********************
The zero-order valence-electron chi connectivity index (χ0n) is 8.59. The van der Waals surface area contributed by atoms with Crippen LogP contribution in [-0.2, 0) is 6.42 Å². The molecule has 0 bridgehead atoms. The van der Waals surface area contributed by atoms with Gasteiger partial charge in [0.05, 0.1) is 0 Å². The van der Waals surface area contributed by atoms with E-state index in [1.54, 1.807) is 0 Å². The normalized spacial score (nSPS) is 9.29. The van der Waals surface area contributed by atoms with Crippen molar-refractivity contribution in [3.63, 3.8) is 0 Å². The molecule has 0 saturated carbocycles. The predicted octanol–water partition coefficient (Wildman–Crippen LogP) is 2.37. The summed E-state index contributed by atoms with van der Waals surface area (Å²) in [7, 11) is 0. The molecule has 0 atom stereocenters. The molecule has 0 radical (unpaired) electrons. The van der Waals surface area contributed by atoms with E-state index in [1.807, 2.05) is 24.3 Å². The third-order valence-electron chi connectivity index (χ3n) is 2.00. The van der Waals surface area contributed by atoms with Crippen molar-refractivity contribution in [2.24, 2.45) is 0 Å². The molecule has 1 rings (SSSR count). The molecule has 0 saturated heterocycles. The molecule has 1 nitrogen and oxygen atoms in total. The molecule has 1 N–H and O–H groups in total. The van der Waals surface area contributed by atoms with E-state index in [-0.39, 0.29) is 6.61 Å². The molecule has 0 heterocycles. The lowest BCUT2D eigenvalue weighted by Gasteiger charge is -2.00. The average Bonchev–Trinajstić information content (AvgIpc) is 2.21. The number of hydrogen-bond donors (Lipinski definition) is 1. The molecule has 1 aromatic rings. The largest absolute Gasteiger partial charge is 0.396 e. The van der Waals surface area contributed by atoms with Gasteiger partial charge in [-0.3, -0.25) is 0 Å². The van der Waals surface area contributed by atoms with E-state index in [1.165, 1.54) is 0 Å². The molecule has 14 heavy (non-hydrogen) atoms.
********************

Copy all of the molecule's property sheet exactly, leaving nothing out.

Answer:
The zero-order valence-electron chi connectivity index (χ0n) is 8.59. The van der Waals surface area contributed by atoms with Crippen LogP contribution in [-0.2, 0) is 6.42 Å². The molecule has 0 bridgehead atoms. The van der Waals surface area contributed by atoms with Gasteiger partial charge in [0.05, 0.1) is 0 Å². The van der Waals surface area contributed by atoms with E-state index in [1.54, 1.807) is 0 Å². The normalized spacial score (nSPS) is 9.29. The van der Waals surface area contributed by atoms with Crippen molar-refractivity contribution in [3.63, 3.8) is 0 Å². The molecule has 0 saturated carbocycles. The predicted octanol–water partition coefficient (Wildman–Crippen LogP) is 2.37. The summed E-state index contributed by atoms with van der Waals surface area (Å²) in [7, 11) is 0. The molecule has 0 atom stereocenters. The molecule has 0 radical (unpaired) electrons. The van der Waals surface area contributed by atoms with E-state index in [1.807, 2.05) is 24.3 Å². The third-order valence-electron chi connectivity index (χ3n) is 2.00. The van der Waals surface area contributed by atoms with Crippen molar-refractivity contribution in [2.24, 2.45) is 0 Å². The molecule has 1 rings (SSSR count). The molecule has 0 saturated heterocycles. The molecule has 1 nitrogen and oxygen atoms in total. The molecule has 1 N–H and O–H groups in total. The van der Waals surface area contributed by atoms with E-state index in [-0.39, 0.29) is 6.61 Å². The molecule has 0 heterocycles. The lowest BCUT2D eigenvalue weighted by Gasteiger charge is -2.00. The average Bonchev–Trinajstić information content (AvgIpc) is 2.21. The number of hydrogen-bond donors (Lipinski definition) is 1. The molecule has 1 aromatic rings. The largest absolute Gasteiger partial charge is 0.396 e. The van der Waals surface area contributed by atoms with Gasteiger partial charge in [-0.3, -0.25) is 0 Å². The van der Waals surface area contributed by atoms with E-state index in [1.165, 1.54) is 0 Å². The molecule has 14 heavy (non-hydrogen) atoms.